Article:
Time to Rescue for Different Paths to Survival Following a Marine Incident
Peer reviewed, Journal article
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Original versionSolberg, K.E.., Jensen, J.E:, Barane, E. et al. (2020) Time to Rescue for Different Paths to Survival Following a Marine Incident. Journal of Marine Science and Engineering, 8 (12) 10.3390/jmse8120997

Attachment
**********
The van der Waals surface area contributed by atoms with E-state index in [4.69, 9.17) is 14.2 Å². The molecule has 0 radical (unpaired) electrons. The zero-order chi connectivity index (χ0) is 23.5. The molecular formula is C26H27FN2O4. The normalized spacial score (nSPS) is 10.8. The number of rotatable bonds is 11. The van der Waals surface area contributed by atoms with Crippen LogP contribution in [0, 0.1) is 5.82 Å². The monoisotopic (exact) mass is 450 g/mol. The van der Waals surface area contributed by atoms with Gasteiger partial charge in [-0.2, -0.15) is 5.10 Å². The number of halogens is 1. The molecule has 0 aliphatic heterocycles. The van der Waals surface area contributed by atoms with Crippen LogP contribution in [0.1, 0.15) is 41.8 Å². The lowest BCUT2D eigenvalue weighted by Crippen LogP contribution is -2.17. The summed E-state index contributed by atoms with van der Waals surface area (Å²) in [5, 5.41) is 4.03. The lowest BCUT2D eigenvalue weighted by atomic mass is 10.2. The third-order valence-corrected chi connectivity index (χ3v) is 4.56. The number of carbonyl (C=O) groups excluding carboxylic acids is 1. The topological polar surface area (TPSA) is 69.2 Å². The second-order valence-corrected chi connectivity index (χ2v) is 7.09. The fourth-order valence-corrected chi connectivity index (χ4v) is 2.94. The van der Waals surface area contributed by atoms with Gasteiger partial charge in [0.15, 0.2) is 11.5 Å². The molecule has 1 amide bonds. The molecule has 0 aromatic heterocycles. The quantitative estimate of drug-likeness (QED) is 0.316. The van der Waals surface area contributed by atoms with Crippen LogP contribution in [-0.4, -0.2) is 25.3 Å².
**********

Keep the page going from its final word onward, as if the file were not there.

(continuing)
The time required for rescue is a critical factor for surviving a marine incident. The regulatory framework, International Maritime Organization (IMO) Polar Code, utilizes a risk-based approach. It states that the vessel operators are to define the time required for rescue but never less than 5 days. Based on experience from the classification society DNV GL, utilization of the minimum requirement of five days is the current industry standard when conducting risk assessments. The dimensioning of search and rescue resources is a national issue. There are no international requirements defining the adequacy of the resources for different geographical areas. The remoteness and lack of resources present within the IMO Polar Code area imposes a significant challenge for mariners in distress. The time required for rescue is highly dependent on multiple variables. Based on this study, the number of persons to be rescued, the number and type of evacuation platforms and the distance each evacuation platform must travel significantly impacts the time required for rescue. In addition, the meteorological and oceanographical (metocean) conditions play a significant role when determining the efficiency of a search and rescue operation.